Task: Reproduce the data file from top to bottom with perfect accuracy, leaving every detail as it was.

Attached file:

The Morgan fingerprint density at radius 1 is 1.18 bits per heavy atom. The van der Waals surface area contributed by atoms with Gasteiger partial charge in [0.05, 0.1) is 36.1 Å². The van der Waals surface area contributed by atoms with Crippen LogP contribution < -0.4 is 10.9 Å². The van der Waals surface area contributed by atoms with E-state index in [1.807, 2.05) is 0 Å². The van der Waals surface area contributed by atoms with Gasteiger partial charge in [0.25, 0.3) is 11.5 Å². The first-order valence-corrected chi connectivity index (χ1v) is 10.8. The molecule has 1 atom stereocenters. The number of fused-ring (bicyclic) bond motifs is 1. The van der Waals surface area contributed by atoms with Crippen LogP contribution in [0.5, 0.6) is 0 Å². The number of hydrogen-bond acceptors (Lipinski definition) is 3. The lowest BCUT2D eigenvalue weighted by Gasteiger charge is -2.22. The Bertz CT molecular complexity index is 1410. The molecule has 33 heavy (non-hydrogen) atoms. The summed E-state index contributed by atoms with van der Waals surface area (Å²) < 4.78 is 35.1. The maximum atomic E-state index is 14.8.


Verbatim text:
The Morgan fingerprint density at radius 1 is 1.18 bits per heavy atom. The van der Waals surface area contributed by atoms with Gasteiger partial charge in [0.05, 0.1) is 36.1 Å². The van der Waals surface area contributed by atoms with Crippen LogP contribution < -0.4 is 10.9 Å². The van der Waals surface area contributed by atoms with E-state index in [1.807, 2.05) is 0 Å². The van der Waals surface area contributed by atoms with Gasteiger partial charge in [0.25, 0.3) is 11.5 Å². The first-order valence-corrected chi connectivity index (χ1v) is 10.8. The molecule has 1 atom stereocenters. The number of fused-ring (bicyclic) bond motifs is 1. The van der Waals surface area contributed by atoms with Crippen LogP contribution in [0.5, 0.6) is 0 Å². The number of hydrogen-bond acceptors (Lipinski definition) is 3. The lowest BCUT2D eigenvalue weighted by Gasteiger charge is -2.22. The Bertz CT molecular complexity index is 1410. The molecule has 33 heavy (non-hydrogen) atoms. The summed E-state index contributed by atoms with van der Waals surface area (Å²) < 4.78 is 35.1. The maximum atomic E-state index is 14.8.